Can this be adapted for Mars?
This is a snapshot of life at one of the world’s strangest farms. In the eerie blue light, a diver drifts between underwater greenhouses, where the first seeds of the year – basil, strawberry, lettuce and beans – were planted last week.
The transparent “biospheres” beneath the Bay of Noli, in Savona, Italy, are part of the three-year-old Nemo’s Garden project, which aims to find innovative ways of growing crops in places that lack freshwater or fertile soil.
Resembling large balloons, the air-filled structures are anchored to the sea floor and float between 5 and 10 metres below the surface. Inside, water condenses on the roof of the spheres, dripping back down to keep the plants watered, while the warm, near-constant sea temperature nurtures the plants.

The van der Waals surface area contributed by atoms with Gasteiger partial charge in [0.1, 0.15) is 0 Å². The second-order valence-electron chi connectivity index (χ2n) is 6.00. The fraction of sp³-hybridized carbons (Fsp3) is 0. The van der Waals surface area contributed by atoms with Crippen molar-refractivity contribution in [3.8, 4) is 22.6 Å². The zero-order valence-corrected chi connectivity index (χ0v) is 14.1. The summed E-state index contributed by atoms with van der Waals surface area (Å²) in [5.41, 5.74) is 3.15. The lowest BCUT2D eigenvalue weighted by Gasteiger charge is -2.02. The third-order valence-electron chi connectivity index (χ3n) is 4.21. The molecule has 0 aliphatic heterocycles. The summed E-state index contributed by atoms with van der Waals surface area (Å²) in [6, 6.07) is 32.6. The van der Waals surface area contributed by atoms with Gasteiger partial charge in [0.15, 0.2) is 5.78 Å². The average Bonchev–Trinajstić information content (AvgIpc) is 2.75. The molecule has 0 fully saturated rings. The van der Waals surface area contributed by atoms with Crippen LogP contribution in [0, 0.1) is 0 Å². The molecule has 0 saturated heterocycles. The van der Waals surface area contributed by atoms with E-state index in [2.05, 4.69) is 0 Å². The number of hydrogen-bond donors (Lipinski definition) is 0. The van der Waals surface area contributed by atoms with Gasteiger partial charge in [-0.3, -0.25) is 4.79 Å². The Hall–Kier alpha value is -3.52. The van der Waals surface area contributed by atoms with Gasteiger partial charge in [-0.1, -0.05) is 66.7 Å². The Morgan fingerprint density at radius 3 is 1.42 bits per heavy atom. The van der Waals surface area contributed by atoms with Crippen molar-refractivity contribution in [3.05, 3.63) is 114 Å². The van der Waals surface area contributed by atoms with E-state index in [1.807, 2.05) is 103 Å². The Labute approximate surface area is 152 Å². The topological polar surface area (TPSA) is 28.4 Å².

The site is equipped with four cameras that stream back live video, allowing the unusual farmers to be watched in action online. Sensors collecting live data can also be monitored from a website, revealing for example the humidity and air temperature in the greenhouses.
It’s not the only unlikely garden around. An island of green was built in the middle of a sea of garbage in Djenné, Mali.